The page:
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Planning for Pride 2018

A cyclist with rainbow balloons and umbrella, at Pride.
Pride in Stavanger, Norway © Amnesty International

Pride is an important part of our calendar.  In Scotland we’re helping Amnesty’s local groups coordinate attendance at as many Prides as possible to raise awareness of the human rights implications of failures to respect LGBTI people’s rights.

In Scotland we’ve seen significant changes in recognising the rights of some LGBTI people – such as equal marriage and commitments by the Scottish Government to review the Gender Recognition Act (more on that later!) – however we still have a long way to go.

Evolving Pride

In the last few years new Pride events are popping up and the established ones are becoming bigger and more popular.  But as the big events become more popular and managed, we have also seen some situations we don’t like. 

At Pride Glasgow last year, trans activists were arrested while protesting Police Scotland leading the march. Many believe that this was a peaceful protest and the arrests were heavy-handed and unjustified. What made matters worse was that the organisers supported the arrests rather than the right to protest of all. Pride should be a celebration of our hard-won victories but we’re not finished and Pride must also be a place for ongoing protest and struggle.

There are still members of our community in Scotland who are not able to realise their rights, in particular the trans including non-binary members. Internationally, there are many grave human rights abuses against LGBTI people, communities and organisations that requires activism and solidarity.  Pride should be both a protest and celebration – the two are not exclusive. 

Trans rights in Scotland are one of the areas that we would like to see further progress on – and this requires organisations as well as members of the LGBTI community to push for change in the spirit of allies and collectivism.

Pride 2018

This year in London and other parts of the UK will focus on refugee and asylum seeker members of the LGBTI community; whilst here in Scotland we will be proudly championing trans rights. 

The review of the Gender Recognition Act in Scotland offers a fantastic opportunity to make life easier for transgender, including non-binary people, to live the life they deserve.  To fully enjoy their human rights.  With a similar process expected through Westminster soon, we could use progressive change in Scotland as leverage to ensure a high standard for the rest of the UK.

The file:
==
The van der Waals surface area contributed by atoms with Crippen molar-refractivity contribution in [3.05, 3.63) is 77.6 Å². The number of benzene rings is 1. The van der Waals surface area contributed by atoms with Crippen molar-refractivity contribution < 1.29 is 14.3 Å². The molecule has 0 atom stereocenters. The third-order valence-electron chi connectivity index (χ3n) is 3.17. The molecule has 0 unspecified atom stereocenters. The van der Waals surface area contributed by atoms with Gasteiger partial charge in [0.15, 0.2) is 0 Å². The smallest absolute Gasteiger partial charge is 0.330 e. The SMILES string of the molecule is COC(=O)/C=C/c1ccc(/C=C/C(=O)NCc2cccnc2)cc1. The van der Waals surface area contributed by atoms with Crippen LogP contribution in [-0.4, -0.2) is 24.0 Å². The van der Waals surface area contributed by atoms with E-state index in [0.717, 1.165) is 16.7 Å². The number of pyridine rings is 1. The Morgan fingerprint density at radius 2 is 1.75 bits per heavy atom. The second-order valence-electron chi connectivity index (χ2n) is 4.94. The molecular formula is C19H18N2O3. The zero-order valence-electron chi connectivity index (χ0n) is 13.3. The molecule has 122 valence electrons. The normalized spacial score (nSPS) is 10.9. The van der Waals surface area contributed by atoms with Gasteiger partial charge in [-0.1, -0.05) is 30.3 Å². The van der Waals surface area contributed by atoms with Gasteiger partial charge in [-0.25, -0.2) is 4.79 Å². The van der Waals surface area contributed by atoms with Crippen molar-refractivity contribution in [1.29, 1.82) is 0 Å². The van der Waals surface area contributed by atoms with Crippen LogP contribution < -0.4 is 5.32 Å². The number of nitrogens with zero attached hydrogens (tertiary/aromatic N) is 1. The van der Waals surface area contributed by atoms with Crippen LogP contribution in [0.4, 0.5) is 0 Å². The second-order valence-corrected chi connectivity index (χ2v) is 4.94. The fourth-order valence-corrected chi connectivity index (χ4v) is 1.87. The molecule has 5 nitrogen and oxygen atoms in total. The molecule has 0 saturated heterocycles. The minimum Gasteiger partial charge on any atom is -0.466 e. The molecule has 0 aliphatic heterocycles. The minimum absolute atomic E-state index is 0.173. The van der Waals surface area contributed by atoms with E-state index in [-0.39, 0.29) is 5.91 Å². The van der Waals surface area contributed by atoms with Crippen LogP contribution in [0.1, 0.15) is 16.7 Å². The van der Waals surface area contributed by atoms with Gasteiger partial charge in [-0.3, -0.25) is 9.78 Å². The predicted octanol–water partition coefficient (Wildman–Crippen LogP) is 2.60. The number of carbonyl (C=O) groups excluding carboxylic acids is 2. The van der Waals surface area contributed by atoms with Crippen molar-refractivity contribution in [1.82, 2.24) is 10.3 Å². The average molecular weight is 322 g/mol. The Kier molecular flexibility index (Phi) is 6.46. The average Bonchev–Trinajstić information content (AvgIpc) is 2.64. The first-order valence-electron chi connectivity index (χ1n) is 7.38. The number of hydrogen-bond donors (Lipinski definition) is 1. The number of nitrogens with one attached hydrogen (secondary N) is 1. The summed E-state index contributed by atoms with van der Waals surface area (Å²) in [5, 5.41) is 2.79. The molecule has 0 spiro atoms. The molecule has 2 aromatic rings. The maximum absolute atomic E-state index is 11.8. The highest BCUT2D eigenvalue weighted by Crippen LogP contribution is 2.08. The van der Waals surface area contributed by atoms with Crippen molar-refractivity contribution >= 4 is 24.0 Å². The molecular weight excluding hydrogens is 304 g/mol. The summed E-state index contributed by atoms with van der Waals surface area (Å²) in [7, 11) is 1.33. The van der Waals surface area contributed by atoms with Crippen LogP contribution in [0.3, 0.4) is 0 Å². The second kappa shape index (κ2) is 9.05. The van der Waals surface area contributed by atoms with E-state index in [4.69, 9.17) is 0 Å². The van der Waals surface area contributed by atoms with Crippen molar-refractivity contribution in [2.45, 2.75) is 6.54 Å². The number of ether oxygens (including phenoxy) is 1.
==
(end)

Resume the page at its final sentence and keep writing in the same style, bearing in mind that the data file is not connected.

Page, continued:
Amnesty Scotland submitted a response to the Scottish Government’s consultation earlier this year - you can read our blog about this, to get a better idea of what we’re calling for.

We believe we can use Amnesty’s influence and bring together people from across the LGBTI community in Scotland and wider allies to help call for this important change.

Sakris Kupila: Human Rights Defender

As well as the Gender Recognition Act in Scotland, we will be talking to people about Sakris Kupila.  Sakris is a 22-year-old medical student, youth activist and a defender of transgender rights. Sakris is being denied legal gender recognition because he refuses to undertake the requirements of the process in Finland– this requires a diagnosis of mental disorder and enforced sterilisation.  Whilst things aren’t as bad here in Scotland, there are some clear parallels.

Get in touch if you’d like to join us on Pride march this year – we are organising an Amnesty presence in Glasgow, Dundee, Edinburgh and Grampian Prides and hope to reach many more Prides next year.  If you would like Amnesty materials for other prides in Scotland – just drop us an email.  If you’re attending Glasgow, Dundee and Edinburgh Prides, come and say hello at our stalls, chat to us about LGBTI rights and send a message of solidarity to Sakris.

We look forward to meeting all members of the LGBTI community throughout the pride season and helping to build the community to ensure it is inclusive and welcoming to all.

Take Action: Stop Finland discriminating against transgender people

Stay in touch: Sign up to our Scottish newsletter and the Amnesty International UK LGBTI Network.

About Amnesty UK Blogs
Our blogs are written by Amnesty International staff, volunteers and other interested individuals, to encourage debate around human rights issues. They do not necessarily represent the views of Amnesty International.
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